[T]he European response to Trump shows how successfully the United States has tamed and subordinated the former great powers that once dominated world politics. After seventy-plus years of letting Uncle Sam run the show, European leaders can barely think in strategic terms, let alone act in a tough-minded fashion when they are dealing with the United States.

I do think this is slowly changing. Trump is a wakeup call. The EU is rushing new trade agreements with Japan and Mexico. France is leading efforts to deepen European defense cooperation outside NATO. The Balts and Scandinavians are remilitarizing.

But deferring to America is a hard habit to kick. Read more

Locating the “Real” Country, Putting Germany First and NATO Solidarity

A farm in the south of France, June 1, 2014
A farm in the south of France, June 1, 2014 (Harmish Khambhaita)

Andrew Sullivan is always worth reading, but, in the case of his latest column, I do think Noah Smith has a point and Sullivan falls into the trap of conflating Brexit and Donald Trump voters with “real England” and “real America”.

This is a mistake conservatives on both sides of the Atlantic make. The small towns and countryside aren’t the “real” country. They’re half the country. Or, in the case of Trumpists, a third of the country. Their views deserve to be taken seriously, but so do those of big-city liberals.

Or as Smith puts it:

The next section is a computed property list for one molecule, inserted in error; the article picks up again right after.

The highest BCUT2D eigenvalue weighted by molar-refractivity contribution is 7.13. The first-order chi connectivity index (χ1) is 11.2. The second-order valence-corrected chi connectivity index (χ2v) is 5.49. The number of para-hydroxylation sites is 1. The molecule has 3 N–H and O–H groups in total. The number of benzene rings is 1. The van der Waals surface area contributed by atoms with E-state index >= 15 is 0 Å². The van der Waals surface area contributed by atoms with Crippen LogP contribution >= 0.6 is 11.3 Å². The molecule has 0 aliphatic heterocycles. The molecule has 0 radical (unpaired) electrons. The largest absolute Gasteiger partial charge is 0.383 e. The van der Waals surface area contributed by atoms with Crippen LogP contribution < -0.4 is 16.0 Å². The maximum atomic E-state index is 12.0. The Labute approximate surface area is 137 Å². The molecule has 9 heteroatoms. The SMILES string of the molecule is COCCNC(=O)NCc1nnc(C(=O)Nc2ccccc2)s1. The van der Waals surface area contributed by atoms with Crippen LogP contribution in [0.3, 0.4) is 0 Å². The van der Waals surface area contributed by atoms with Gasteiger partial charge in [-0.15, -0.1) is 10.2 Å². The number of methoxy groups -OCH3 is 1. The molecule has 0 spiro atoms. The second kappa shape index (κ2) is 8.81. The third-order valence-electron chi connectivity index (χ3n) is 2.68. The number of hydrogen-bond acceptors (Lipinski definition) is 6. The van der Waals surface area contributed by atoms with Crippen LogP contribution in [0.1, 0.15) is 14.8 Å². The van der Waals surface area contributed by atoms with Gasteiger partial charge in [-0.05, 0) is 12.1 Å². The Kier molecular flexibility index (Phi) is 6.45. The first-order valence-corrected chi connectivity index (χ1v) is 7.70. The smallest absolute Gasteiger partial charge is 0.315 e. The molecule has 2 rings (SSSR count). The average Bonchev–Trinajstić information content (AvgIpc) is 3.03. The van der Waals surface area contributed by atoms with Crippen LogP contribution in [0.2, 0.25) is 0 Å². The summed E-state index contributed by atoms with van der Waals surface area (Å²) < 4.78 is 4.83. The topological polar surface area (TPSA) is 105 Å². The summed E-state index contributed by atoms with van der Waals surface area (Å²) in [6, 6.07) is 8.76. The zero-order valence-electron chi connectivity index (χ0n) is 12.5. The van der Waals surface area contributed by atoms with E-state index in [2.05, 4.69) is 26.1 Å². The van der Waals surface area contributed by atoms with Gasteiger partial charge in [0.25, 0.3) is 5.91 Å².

What we should NOT do is elevate one segment of the populace to Special Real American status, simply because they fit a certain classic stereotype or because they are more intolerant and angry than the rest.

Related to this discussion is Nabila Ramdani’s argument in UnHerd for retiring the label “Gaullist” in France. (Charles de Gaulle is to French politics what Ronald Reagan is to American conservatism.)

De Gaulle’s base consisted of white, Roman Catholic conservatives who had a quasi-mystical faith in their rural nation. There was no place in Gaullism for the millions of immigrants from France’s former colonies, nor did it adapt to globalization and the spread of Anglo-Saxon culture.

Emmanuel Macron’s project is a belated attempt to reconcile these facets of modern France and it meets strong resistance in La France profonde. Read more

Trump Leaves Iran Nuclear Deal in Limbo

American president Donald Trump speaks with his defense secretary, James Mattis, outside the Pentagon in Washington DC, January 27
American president Donald Trump speaks with his defense secretary, James Mattis, outside the Pentagon in Washington DC, January 27 (DoD/Jette Carr)

Count on Donald Trump to find a worse way than outright cancel the Iran nuclear deal.

The American president announced on Friday that he will no longer certify Iran’s compliance with the agreement but not withdraw from it either.

The compromise is unlikely to please Iran, which has kept its end of the bargain, nor other world powers, which want to keep the deal in place. Read more

Rebutting Trump’s Arguments for Canceling the Iran Nuclear Deal

American president Donald Trump attends a ceremony at Arlington National Cemetery, Virginia, January 19
American president Donald Trump attends a ceremony at Arlington National Cemetery, Virginia, January 19 (US Army/Alicia Brand)

Fred Kaplan rebuts the arguments President Donald Trump and his underlings have made for repealing the Iran nuclear deal in Slate: Read more